BBC’s Nigel Fry Expounds Virtues of Shortwave, Medium Wave and DRM

Large numbers of the BBC’s audience still are reached by international radio broadcasts, delivered by shortwave
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LONDON � In this age of internet censorship, is it possible that shortwave could be making somewhat of a comeback? The reality is that it has remained important in certain parts of the world all along.

The BBC World Service, available on radio, TV and online is part of one of the largest news organization in the world, the BBC. The weekly reach of the World Service on all platforms is 269 million (up from 246 million in 2015/16). However, large numbers of the BBC�s audience still need international radio broadcasts, delivered by shortwave. Audiences remain high � last year the World Service radio audience was 154.5 million. The largest short wave markets are West Africa, Central Africa and across South and South East Asia. Mediumwave is still of importance in the Arabic speaking world and West Asia.

Digital Radio Mondiale was fully supported and enhanced by the BBC World Service, and has been seen as an efficient replacement for the analog AM transmissions. �When we consider scarcity of spectrum for new uses and appreciate the characteristics of the radio broadcast bands we recognize the tremendous properties these continue to offer broadcasters to deliver programs over sometimes very large distances and areas or in difficult terrain,� writes Nigel Fry, head of distribution for BBC World Service, on drm.org. �Digitizing these bands with a system such as DRM offers many more benefits to the audience and broadcaster.�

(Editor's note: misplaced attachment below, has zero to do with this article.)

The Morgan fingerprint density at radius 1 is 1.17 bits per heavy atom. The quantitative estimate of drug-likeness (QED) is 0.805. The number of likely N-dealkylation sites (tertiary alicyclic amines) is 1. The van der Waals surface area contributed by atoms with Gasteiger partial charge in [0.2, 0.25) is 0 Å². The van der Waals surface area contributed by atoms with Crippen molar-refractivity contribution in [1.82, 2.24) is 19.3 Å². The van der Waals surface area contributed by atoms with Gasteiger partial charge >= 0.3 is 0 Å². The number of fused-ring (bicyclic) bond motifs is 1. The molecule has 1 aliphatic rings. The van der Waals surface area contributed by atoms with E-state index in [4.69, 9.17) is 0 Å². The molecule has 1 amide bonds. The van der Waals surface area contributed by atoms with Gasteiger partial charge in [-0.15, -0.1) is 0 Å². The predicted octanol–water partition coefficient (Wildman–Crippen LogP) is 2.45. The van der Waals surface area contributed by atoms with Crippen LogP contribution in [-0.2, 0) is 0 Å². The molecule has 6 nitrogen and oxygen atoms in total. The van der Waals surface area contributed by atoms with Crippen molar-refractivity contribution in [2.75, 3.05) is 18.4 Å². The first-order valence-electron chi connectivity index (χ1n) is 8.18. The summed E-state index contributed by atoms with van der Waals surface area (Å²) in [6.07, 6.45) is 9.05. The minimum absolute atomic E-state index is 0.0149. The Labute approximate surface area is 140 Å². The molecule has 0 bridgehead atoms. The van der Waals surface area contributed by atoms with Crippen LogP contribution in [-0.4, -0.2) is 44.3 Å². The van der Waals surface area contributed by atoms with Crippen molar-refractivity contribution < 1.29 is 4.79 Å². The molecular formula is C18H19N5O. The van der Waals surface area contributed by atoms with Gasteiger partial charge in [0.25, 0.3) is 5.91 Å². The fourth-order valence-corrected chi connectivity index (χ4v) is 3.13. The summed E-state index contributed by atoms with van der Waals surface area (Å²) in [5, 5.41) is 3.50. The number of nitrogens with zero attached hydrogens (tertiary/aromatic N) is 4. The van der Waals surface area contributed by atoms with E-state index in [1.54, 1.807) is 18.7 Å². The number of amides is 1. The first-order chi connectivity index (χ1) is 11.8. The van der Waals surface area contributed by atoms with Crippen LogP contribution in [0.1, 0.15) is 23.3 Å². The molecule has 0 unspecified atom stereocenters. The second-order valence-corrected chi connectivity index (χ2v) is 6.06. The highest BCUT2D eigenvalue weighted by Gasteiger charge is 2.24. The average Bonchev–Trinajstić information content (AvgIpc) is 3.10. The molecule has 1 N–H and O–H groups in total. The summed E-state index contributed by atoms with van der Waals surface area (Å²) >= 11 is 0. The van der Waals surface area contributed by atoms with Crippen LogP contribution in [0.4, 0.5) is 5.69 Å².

�Unlike analog, DRM allows one frequency to be used repeatedly for the same service over a large area (a single frequency network), making more efficient use of the spectrum. DRM can transform the quality of the services on the AM bands to be clear and free of any of the interference and distortion,� Fry writes. �DRM provides text information and images, to complement programs offering thus an enhanced experience to the listener.� Referring to the shortwave bands, Fry writes: �these bands remain key for international broadcasting delivering services without constraints of local �gatekeepers,� in our case allowing millions of people access to BBC News content free of charge.�

The BBC wants to use DRM to deliver, to key markets, BBC content � free of gatekeepers � in a form that can be easily accessed.�

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